Intuition rather than analysis can lead buyers astray, according to Bryan Holmes. The founder of Bid Logic Solutions provides a few examples of how this manifests during a travel management company sourcing project and describes a more measured approach.

A bat and a ball cost $1.10 in total. The bat costs $1 more than the ball. How much does the ball cost? Did you guess 10 cents? You’re wrong, but not alone.

An unsurprising number of people use a mental shortcut and make the same guess. A smaller number of numerate folks, however, stop and calculate the correct answer: The ball costs 5 cents.

Bryan Holmes, Bid Logic Solutions
Bryan Holmes, Bid Logic Solutions CEO and founder

Nobel Prize-winning psychologist Daniel Kahneman wrote about this riddle in his 2011 New York Times bestseller, “Thinking Fast, and Slow.” It demonstrates how people often rely on intuition (“fast thinking”) instead of taking time to analyze a problem (“slow thinking”) and how our instincts can lead us astray. It highlights the importance of stopping to think critically. 

To find the right travel management company, buyers need a robust sourcing process. But that’s not enough. They also need to account for major, and often invisible, risks: human confidence and intuition.

Here are two real-world examples of how this plays out in a corporate travel management company sourcing project.


In a TMC RFP, it’s common for responding suppliers to either fully answer a question, partially answer a question or address it while adding additional information. The last option can be the most dangerous, as it feeds into “fast thinking” and biases. For example, if a supplier is asked to describe how it will support a company’s sustainability efforts, that supplier may overshare and describe its own sustainability efforts. It may be challenging for the buyer to avoid unconsciously awarding extra points.

By giving a supplier extra points for something you didn’t explicitly give other suppliers the same opportunity to address, you’re not rationally comparing suppliers on how they might serve your needs. Rather, you’re intuitively scoring them on how well they can sell themselves to your company. 


Let’s consider another familiar situation. I love data. I love data dashboards even more. So do a lot of travel managers and TMCs. But do they matter? I believe the answer is undoubtedly “yes and no.” It depends on whether your organization will productively use a dashboard.  

What happens when a a major stakeholder in your company is bedazzled by reporting dashboards and a TMC does a great job demonstrating its own? That’s right, that TMC gets big points. And if you haven’t taken time — in advance — to think slow and establish the precise value of a dashboard for your company, you’re not rationally scoring suppliers based on how they might serve your needs. You’re using fast thinking to score how well they can sell themselves to your company.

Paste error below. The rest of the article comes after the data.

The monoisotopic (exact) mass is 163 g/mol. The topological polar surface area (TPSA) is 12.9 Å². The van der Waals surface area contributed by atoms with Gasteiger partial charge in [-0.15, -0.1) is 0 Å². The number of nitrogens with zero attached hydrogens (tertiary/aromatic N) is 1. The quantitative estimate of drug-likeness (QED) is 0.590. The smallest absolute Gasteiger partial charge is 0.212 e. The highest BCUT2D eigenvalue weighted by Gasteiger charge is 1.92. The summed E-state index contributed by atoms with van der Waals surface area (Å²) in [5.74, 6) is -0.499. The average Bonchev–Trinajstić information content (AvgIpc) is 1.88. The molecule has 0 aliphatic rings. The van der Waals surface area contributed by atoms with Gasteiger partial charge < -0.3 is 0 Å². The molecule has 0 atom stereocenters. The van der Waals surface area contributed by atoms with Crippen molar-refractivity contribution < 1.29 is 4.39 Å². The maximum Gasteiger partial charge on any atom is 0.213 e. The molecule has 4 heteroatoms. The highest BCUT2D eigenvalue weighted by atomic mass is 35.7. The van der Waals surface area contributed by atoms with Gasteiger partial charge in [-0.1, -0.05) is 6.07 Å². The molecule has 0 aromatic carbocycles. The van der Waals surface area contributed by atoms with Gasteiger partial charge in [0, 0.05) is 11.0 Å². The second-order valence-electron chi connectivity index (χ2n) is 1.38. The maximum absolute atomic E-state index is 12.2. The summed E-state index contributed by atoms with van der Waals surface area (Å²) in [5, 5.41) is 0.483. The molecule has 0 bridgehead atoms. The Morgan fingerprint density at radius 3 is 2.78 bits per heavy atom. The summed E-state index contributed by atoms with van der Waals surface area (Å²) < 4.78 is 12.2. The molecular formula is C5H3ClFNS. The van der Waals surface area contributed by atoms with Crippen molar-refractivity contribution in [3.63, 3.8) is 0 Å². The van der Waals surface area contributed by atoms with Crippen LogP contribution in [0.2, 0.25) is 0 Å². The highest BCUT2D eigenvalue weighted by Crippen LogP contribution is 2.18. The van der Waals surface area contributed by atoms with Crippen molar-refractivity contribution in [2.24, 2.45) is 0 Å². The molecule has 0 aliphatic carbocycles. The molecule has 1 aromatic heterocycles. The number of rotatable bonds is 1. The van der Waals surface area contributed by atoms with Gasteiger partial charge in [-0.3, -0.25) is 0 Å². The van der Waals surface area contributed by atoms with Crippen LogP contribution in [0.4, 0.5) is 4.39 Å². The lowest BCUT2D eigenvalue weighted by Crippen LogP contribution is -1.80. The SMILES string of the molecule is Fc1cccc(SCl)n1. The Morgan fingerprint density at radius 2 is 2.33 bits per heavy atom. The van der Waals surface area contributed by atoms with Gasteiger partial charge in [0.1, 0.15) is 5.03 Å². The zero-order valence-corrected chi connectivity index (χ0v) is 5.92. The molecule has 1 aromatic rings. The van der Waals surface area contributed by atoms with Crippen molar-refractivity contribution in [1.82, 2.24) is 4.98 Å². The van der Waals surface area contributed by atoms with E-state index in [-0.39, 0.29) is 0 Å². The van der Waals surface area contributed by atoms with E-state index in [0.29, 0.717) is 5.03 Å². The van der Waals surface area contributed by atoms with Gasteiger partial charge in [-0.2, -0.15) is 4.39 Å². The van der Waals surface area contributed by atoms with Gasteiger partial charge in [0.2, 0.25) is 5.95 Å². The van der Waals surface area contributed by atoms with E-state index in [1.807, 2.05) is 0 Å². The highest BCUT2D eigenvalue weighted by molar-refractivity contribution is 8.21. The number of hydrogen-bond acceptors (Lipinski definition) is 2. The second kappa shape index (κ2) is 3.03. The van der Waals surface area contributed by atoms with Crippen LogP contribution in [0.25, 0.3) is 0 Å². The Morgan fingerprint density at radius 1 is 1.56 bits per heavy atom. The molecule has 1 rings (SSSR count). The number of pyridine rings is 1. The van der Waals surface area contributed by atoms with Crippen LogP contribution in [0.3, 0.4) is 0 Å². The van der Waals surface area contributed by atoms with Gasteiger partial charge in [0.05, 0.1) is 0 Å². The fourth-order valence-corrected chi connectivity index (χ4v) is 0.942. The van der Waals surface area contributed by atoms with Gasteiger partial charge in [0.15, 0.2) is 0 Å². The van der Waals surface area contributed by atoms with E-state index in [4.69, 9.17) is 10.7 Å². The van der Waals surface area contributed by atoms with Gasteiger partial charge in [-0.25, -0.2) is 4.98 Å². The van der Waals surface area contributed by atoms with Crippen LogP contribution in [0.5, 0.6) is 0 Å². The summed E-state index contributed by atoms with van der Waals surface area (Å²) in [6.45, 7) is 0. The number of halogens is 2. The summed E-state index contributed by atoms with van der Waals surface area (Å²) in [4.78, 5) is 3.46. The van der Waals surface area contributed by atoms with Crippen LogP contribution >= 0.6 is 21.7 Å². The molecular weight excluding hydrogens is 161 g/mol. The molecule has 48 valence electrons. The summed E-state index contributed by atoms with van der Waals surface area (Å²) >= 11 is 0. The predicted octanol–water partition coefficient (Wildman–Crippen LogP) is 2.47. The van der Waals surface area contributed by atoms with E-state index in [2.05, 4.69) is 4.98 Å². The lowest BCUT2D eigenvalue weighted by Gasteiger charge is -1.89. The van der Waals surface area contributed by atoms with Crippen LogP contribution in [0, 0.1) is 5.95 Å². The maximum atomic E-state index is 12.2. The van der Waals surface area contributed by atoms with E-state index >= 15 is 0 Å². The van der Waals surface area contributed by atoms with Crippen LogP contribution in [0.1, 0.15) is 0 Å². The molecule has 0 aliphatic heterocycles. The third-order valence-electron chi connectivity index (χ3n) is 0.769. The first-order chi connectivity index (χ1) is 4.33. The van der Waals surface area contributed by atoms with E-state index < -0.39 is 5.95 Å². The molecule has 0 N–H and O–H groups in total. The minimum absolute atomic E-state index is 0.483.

How To Fix Your RFP

Using scorecards at the end of a project is a helpful way to make supplier selection decisions. However, they can be made more powerful if used throughout the project. 

If buyers start with it, weight everything on it and make it sticky, they can transform a scorecard into a TMC sourcing superpower. Here’s how:

Start with the scorecard. A funny thing happens at the end of a TMC sourcing project: Stakeholders tend to overvalue what their preferred TMC does well. To avoid this, engage stakeholders to help create a weighted scorecard before the RFP is sent out. This reduces the risk for bias and encourages healthy internal conversations free from the pressure of selecting a winning TMC at the end of the project.

Weight everything scored. Scoring suppliers across different dimensions is beneficial, but it’s important to also weight the relative contribution of each score. By forcing stakeholders to stop, engage in slow thinking and weight everything on the scorecard, they also are forced to consider what truly matters and inoculate themselves against bedazzlement.

Make the scorecard sticky. Running a travel management company sourcing project is more like drinking from a tsunami than a fire hose. Information is coming at you from all directions. Fortunately, a comprehensive scorecard, created and weighted ahead of time, gives you a structure, stability and a filter for anything that comes flying toward you.  

Be mindful of how fast thinking can misguide us. By doing so, we can reduce the influence of bias and ensure our TMC sourcing process is robust and fair — and based on what truly matters.

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